this administration, especially with respect to the war in Iraq.


Mr. FINEMAN:  That's what's going to make it a big deal this time.

MATTHEWS:  I think VP's going to count this time like it did with LBJ in '60.

Anyway, before we go to break, sometimes politics can escalate to a blood

sport, literally.  Two hundred years ago this weekend Aaron Burr got irked by

Alexander Hamilton's nasty comments.  His solution?  A duel, in which Burr

killed Hamilton.  No duels yet in this election, but Kerry has been seen

toting some hardware last week and earlier this year Dick Cheney shot--catch

this--70 pheasants in one day.

I'll be right back with the movie that could send non-voters to the polls this

August, this summer, this winter.  Plus, a new Senate report condemns the CIA

for sending the US to war under false pretenses.  And my trip back to that

ultimate mother country--if you believe the old bones--Africa.  Stick around.

Announcer:  Today's show is brought to you by...


MATTHEWS:  The Senate report that takes on the CIA and the case for war.

Plus, "Fahrenheit 9/11." It could decide our next president.  Stick around.


(Clip from "Fahrenheit 9/11," Lion's Gate Films)

MATTHEWS:  Welcome back.  That was a scene from Michael Moore's movie,

torching the president for the war and the pain of Americans at home.  Could

this movie be the election deal-breaker?  Liz:

Ms. MARLANTES:  I think it could have an impact, I really do.  It earned $60

million already, which means something more than six million Americans have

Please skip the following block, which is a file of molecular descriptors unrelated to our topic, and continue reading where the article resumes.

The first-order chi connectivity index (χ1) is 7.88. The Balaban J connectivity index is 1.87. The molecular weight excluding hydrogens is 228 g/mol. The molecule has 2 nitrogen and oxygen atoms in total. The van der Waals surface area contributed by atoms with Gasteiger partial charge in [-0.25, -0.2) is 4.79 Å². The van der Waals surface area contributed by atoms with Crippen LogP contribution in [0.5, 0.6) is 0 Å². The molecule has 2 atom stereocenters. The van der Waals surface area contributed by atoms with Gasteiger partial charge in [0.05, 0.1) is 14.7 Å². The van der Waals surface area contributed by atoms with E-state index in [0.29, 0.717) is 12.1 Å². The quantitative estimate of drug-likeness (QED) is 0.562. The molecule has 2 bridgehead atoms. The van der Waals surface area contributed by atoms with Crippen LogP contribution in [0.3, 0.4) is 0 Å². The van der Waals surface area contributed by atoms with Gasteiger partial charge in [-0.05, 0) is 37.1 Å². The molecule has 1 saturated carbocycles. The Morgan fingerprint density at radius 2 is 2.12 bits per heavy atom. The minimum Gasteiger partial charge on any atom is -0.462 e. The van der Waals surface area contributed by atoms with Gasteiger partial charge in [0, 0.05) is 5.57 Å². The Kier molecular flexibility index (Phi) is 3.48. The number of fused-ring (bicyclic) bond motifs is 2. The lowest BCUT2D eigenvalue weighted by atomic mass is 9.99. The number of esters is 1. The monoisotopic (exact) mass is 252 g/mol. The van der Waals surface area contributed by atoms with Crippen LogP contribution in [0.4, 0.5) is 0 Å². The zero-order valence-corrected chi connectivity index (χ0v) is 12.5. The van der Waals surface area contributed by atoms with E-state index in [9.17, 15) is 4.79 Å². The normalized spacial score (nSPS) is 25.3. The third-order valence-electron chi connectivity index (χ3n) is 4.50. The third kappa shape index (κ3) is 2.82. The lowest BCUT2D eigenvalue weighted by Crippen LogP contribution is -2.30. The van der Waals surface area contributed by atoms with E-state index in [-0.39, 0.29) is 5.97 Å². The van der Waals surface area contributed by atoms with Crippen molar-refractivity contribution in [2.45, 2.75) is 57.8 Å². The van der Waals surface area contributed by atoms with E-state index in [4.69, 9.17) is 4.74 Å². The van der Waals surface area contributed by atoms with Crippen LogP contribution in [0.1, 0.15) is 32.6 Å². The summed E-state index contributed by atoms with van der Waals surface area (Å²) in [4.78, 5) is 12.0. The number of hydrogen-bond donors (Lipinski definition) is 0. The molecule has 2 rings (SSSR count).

seen it.  It's expanding into more theaters and I think more importantly it

really shows how effective art can be as a way to move people, I think.

MATTHEWS:  How about propaganda?  Here's another nugget from the movie...

Ms. MARLANTES:  Well exactly.

MATTHEWS:  ...exposing a president--showing a president out of touch with most


(Clip from "Fahrenheit 9/11," Lions Gate Film)

MATTHEWS:  David, he wouldn't be saying that right now.

Mr. BROOKS:  It's a joke!  It's a joke!

MATTHEWS:  I know.

Mr. BROOKS:  Listen--listen, Michael Moore's going to cost the Democrats the

election, I--I predict that.  That's my earlier prediction on the show.  It's

like Woodstock.

Ms. ROBERTS:  Oh that was going to be my later prediction, so...

MATTHEWS:  Go on, your thoughts.

Ms. ROBERTS:  That's exactly what I think.  I think Michael Moore is going to

cause many...

MATTHEWS:  Have you seen the movie?

Ms. ROBERTS:  It doesn't matter.  It's Michael Moore, himself, being...

MATTHEWS:  OK, there's two people here who've seen the movie.

Mr. FINEMAN:  Well, I've seen it.

MATTHEWS:  Howard saw it, you saw it.  What did you think?

Mr. FINEMAN:  I saw it.  I saw the movie.  The movie is a sign, it's not a

cause of anything.  It's a sign of the fact that this country is really angry

and divided about the war and the Bush presidency.  It's not going to win any

votes, or lose any votes, it's a cheerleading exercise for people who already

believe the way they do.  It's a...

Mr. BROOKS:  No, here--here's...

Ms. MARLANTES:  But I--I agree with that.

Mr. BROOKS:  Let's go back to Vietnam.

Mr. FINEMAN:  It's too argumentative and strenuous to bring anybody around.

Ms. ROBERTS:  I think that the news votes for the Democrats.

Mr. BROOKS:  Absolutely.

Mr. FINEMAN:  OK, what--what...

Ms. ROBERTS:  Because it is--it is portrayed--first of all you've got Michael

Moore, the person, there which is all the things that regular people who we

were talking about earlier, those--those folks in Ohio, West Virginia, who

don't like the preppies going by, they don't like that guy, either.  And

the--the out-of-touch lefty American...

MATTHEWS:  OK.  You guys...

Ms. ROBERTS:  ...`I hate America.'

Ms. MARLANTES:  I don't know about that.

MATTHEWS:  ...reflect the opinion I had before I saw the movie.  I now have

their opinion because I've seen it like they have.

Mr. FINEMAN:  There's some funny things in it.